On July 17, the Idaho television station KBOI tweeted a story about a would-be robber who allegedly “arrives early at banks to find doors locked.” Even more confusing than the indecipherable English was the photo the station ran: that of Black Lives Matter activist DeRay Mckesson being arrested at a protest in Baton Rouge (the robbery suspect was not even black). Having had the mistake called to their attention, KBOI apologized, although another story on its website used the same image of Mckesson beneath the headline “Officer wounded in deadly ambush sues Black Lives Matter.”

That KBOI is owned by Sinclair Broadcasting Group should surprise no one who has ever paid attention to the company—a category, alas, that includes precious few people. Sinclair is a far-right media operation that until recently has flown under the radar of all but the most studious media critics. It received brief scrutiny in December, when it was revealed that Jared Kushner had struck a deal with the company to give it special access to Donald Trump in exchange for a promise to run Trump interviews across the country without commentary. These were especially important to the campaign in swing states like Ohio, where Sinclair reaches many more viewers than networks like CNN. More recently, the station made news when its vice president and director, Frederick G. Smith, whose family owns the company, made a $1,000 donation to Greg Gianforte’s House campaign the day after he assaulted Ben Jacobs of The Guardian for the crime of asking a question about Trumpcare. Now the company is poised to take over Tribune Media in a $3.9 billion deal. Add Tribune’s 42 stations to the 173 that Sinclair already owns, and you’ve got the single biggest conglomerate of TV stations in America, reaching 70 percent of all households in the nation.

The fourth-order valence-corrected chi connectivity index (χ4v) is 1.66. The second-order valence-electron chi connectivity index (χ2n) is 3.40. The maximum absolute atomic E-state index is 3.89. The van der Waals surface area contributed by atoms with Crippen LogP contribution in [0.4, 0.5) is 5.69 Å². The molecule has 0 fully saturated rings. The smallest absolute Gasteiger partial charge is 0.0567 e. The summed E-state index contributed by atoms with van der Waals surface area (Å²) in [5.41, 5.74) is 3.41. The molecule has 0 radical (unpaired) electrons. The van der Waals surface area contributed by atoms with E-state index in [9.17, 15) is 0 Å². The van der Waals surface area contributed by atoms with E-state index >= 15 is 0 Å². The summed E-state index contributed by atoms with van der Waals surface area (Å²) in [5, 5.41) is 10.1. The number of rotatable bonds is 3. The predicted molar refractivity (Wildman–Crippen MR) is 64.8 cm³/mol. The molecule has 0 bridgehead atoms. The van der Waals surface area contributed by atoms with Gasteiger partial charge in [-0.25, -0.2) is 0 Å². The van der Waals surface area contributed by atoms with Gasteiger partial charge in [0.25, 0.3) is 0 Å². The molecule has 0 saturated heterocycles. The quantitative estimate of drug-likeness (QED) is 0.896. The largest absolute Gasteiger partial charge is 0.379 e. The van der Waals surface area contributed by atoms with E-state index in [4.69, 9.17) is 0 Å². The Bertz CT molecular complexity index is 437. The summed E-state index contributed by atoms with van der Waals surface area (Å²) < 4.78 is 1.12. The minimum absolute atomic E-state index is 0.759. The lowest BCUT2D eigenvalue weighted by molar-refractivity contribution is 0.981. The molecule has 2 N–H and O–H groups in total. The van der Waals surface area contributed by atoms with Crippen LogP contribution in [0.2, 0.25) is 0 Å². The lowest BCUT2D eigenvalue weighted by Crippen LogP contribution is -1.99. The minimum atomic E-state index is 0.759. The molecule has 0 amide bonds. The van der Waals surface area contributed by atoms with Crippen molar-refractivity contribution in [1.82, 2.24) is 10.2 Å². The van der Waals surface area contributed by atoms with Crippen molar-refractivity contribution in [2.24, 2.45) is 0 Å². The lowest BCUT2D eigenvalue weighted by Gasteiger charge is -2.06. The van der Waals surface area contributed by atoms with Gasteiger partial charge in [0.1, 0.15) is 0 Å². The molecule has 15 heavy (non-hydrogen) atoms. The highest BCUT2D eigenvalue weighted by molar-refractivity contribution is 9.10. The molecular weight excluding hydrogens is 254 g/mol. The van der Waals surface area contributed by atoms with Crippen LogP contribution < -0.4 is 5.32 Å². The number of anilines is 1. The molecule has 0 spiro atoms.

Though it receives a fraction of the attention lavished on Fox News, Sinclair is, in its own way, every bit as awful. It forces its affiliates to run regular segments by a former Sinclair executive, Mark Hyman, along with those of Boris Epshteyn, who, until recently, was a “senior adviser” to Trump and is now a full-time apologist for anything and everything the president says and does. In an impressive recent segment on HBO’s Last Week Tonight, John Oliver noted that Sinclair sends scripts to its local news anchors to be delivered verbatim together with the clips it wants shown. Among these are “questions” like “Did the FBI have a personal vendetta in pursuing the Russian investigation against President Trump’s former national security adviser Michael Flynn?” When the Trump administration approves Sinclair’s merger—which it certainly will, despite the fact that the merger violates current rules about concentration of ownership—local television news will be further de-localized as it grows simultaneously more right-wing and Trump-friendly.